Jewish World Review Feb. 28, 2002/ 26 Adar I, 5763

Wesley Pruden

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Nothing left to say in this argument | George W. Bush has persuaded all the Europeans he can persuade. Everybody who's going ashore has gone ashore. The clock is running, and the next tick in his ear may be a tock he doesn't want to hear.

A new poll, taken for Fox News, confirms the growing conventional wisdom that both friend and critic agree that "it's time to get it over with in Iraq and stop the uncertainty."

A solid majority - 56 percent - thinks so, and a considerable portion of the 34 percent of those who oppose Mr. Bush on going to war against Saddam Hussein nevertheless say "it's time to get it over with."

Presidents can't pay attention to polls on issues as grave as going to war, of course, any more than presidents count the crowds marching down Pennsylvania Avenue or through Trafalgar Square. But this is the statistical evidence, if he needs it, that the crucial moment for action is at hand, and by definition will soon pass.

The president gave Tony Blair a deserved hand in his eloquent remarks at the American Enterprise Institute with his promise to "re-energize" the essentially meaningless (and endless) "peace process" in the Middle East. European pressure for a "settlement of the Palestinian issue" is often merely the expression of the fashionable euphemism for anti-Semitism.

Even in Europe it's not yet polite to repeat in public the privately bruited slanders of Jews. But Mr. Blair, the staunch American ally, needs cover. So the president was right to promise a "road map" to a Palestinian state (without details), even to repeat boilerplate rhetoric about how Israel "will be expected to support the creation of a viable Palestinian state" and stop the building of settlements "as progress is made toward peace." He set no deadlines for any of this, but everyone conversant with the facts fully expects a just and lasting settlement in this millennium.

Staunch he is, but Tony Blair must coddle if not cuddle the old women of his Labor Party, and in recent days he has insisted that George W. talk a lot about "peace" in hopes of placating those who imagine that wishing will make it so. More than 120 of the old women voted this week for a motion in the House of Commons that the case for war is "unproven." Four hundred and more voted with him, but these included Tories, and such a break with the prime minister is almost unheard of in the parliamentary system.

Does anyone still think that Saddam Hussein - who once promised an Iraqi wife the return of her husband and the next day sent him home, cut into filets as if they were steaks from Omaha, in a black body bag - is not the evil monster of the Arabian nights? The president had to talk about the evil Saddam, too, dutifully denouncing his "torture chambers and poison labs."

The president had to set the nation-builders here and abroad to cheers and clapping. He assured us that bouncing Saddam, either into the street or into the graveyard (or both), would inspire democracy throughout the Middle East. "It is presumptuous and insulting to suggest that a whole region of the world, or the one-fifth of humanity that is Muslim, is somehow untouched by the most basic aspirations of life. Human cultures can be vastly different, yet the human heart desires the same good things everywhere on earth."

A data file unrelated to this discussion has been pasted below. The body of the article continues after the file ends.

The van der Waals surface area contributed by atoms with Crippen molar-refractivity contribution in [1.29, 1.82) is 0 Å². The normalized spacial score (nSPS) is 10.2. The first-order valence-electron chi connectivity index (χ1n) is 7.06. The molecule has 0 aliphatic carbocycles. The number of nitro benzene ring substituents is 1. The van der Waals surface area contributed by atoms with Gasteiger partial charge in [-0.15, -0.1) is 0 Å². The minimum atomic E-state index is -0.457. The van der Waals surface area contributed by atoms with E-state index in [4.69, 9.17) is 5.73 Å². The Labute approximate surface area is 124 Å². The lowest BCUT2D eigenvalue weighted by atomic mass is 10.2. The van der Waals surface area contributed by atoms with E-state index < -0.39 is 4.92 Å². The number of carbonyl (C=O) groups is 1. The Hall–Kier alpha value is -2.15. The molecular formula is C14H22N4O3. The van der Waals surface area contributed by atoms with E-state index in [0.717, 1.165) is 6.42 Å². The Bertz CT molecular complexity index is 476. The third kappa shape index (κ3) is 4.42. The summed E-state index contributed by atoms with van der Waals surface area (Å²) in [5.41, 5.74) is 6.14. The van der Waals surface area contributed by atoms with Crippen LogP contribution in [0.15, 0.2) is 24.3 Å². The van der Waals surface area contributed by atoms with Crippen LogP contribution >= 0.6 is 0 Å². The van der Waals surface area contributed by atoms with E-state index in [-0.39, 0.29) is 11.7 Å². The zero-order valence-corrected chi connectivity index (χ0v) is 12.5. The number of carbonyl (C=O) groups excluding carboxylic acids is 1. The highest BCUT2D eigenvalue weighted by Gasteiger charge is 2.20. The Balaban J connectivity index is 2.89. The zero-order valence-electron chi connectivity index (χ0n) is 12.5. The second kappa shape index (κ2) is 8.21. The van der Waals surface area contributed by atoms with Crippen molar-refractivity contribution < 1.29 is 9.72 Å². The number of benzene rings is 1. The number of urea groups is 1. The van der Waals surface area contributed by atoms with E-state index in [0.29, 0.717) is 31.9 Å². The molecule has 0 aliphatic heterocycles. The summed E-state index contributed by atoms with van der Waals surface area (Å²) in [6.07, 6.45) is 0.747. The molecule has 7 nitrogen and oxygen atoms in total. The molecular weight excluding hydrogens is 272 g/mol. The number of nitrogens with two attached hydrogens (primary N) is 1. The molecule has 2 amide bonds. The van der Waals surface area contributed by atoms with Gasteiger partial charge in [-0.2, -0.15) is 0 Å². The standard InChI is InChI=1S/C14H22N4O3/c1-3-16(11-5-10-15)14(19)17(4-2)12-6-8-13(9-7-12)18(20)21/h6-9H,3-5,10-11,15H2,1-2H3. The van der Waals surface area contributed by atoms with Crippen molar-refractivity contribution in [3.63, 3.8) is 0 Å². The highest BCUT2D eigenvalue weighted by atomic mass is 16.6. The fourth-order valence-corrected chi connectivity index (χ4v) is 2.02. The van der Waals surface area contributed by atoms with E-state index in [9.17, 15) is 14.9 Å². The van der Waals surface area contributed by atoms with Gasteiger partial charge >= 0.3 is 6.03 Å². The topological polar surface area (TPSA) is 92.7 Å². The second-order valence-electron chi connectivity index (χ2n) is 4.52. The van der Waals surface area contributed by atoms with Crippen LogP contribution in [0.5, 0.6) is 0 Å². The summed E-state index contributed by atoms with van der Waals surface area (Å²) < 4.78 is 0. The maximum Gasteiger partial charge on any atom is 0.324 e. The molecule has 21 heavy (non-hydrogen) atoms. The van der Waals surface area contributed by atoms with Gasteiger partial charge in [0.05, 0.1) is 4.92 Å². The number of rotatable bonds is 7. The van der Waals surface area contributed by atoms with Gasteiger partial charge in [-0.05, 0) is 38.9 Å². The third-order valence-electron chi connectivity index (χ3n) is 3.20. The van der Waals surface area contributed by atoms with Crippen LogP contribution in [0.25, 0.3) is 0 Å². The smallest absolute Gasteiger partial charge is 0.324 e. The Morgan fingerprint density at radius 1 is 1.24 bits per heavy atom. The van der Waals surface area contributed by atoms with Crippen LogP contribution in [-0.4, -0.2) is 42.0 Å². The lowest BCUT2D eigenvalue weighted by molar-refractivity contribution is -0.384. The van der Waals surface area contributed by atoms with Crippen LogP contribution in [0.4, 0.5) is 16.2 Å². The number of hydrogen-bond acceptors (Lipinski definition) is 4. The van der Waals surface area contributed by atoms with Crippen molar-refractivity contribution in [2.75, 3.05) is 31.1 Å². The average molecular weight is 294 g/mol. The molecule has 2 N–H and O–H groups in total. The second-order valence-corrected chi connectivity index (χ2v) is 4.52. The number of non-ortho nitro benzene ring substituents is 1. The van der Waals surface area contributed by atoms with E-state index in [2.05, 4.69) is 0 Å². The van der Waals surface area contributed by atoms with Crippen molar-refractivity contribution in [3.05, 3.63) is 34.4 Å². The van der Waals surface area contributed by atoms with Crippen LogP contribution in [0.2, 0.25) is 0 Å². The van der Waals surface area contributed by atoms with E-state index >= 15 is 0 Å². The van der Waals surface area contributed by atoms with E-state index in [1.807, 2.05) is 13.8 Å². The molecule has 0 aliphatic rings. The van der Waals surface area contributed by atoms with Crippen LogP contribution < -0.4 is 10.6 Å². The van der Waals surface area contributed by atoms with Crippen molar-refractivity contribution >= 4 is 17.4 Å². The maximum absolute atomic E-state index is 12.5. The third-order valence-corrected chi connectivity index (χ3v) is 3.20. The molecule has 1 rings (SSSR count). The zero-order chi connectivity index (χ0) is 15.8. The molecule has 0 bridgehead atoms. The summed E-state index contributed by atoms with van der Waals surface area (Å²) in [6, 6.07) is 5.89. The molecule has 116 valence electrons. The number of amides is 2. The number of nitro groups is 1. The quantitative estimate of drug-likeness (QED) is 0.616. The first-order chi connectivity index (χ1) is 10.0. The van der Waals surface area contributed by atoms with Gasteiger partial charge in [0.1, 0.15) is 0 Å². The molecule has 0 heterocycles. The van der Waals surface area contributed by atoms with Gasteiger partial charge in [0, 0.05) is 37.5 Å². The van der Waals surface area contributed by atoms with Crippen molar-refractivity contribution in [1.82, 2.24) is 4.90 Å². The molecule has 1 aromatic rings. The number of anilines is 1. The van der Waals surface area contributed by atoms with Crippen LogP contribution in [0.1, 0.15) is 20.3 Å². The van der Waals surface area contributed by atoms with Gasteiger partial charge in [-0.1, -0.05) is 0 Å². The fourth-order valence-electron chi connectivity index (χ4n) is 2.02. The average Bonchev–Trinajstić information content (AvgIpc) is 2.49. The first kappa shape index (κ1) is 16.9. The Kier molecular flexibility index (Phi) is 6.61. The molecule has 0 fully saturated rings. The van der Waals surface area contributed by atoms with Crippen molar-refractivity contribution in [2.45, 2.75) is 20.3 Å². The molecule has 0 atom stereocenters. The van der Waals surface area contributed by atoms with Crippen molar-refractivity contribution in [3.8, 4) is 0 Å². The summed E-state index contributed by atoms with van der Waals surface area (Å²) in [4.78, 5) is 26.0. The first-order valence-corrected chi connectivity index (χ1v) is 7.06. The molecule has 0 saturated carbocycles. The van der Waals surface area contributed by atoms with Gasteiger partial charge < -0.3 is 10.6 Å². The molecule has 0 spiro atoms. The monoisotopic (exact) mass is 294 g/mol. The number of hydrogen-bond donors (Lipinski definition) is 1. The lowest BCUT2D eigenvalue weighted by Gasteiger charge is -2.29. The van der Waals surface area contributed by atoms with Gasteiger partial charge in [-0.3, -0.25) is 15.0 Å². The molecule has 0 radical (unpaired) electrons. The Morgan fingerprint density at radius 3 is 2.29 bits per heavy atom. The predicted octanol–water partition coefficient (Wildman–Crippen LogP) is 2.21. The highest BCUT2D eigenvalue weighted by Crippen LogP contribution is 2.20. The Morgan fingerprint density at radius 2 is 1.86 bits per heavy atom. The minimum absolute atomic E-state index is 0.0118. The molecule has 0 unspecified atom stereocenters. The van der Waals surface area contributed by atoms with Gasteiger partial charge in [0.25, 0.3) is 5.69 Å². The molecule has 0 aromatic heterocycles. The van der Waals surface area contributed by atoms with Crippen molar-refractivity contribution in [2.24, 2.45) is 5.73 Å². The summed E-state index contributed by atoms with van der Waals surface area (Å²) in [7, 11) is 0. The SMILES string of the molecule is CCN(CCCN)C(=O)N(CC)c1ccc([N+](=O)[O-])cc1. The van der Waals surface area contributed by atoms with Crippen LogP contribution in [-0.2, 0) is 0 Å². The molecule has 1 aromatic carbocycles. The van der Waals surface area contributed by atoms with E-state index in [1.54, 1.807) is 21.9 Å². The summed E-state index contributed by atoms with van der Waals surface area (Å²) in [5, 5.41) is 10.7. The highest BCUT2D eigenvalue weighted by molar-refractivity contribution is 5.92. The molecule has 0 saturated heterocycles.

The president sounded as if he actually believes that, against a thousand years and more of evidence to the contrary, and perhaps he does. But nothing is likely to persuade those determined not to be persuaded, nor will his assurance that American troops will stay in a vanquished Iraq only as long as necessary - "and not a day more." America made this commitment before, he said, and "we did not leave behind occupying armies, we left constitutions and parliaments." Nice sentiment, but neither Japan nor Germany struggled even in the wreckage of a world war under the baggage that oppresses the Islamic world.

The only argument this president needs to persuade Americans is that sacking Saddam is necessary for the security of America and the West, of civilization as we know it. All those other goals are nice, worthy even, but irrelevant to the job immediately at hand.

A "senior diplomat" from a European country on the United Nations Security Council told The Washington Post earlier this week that the Bush administration told his country that "you are not going to decide whether there is war in Iraq or not, because that decision is ours, and we have already made it. It is already final." There's only one thing left for the commander in chief to say. If he intends to say it he had better say it soon: "You may fire when ready, Gridley."

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JWR contributor Wesley Pruden is editor in chief of The Washington Times. Comment by clicking here.

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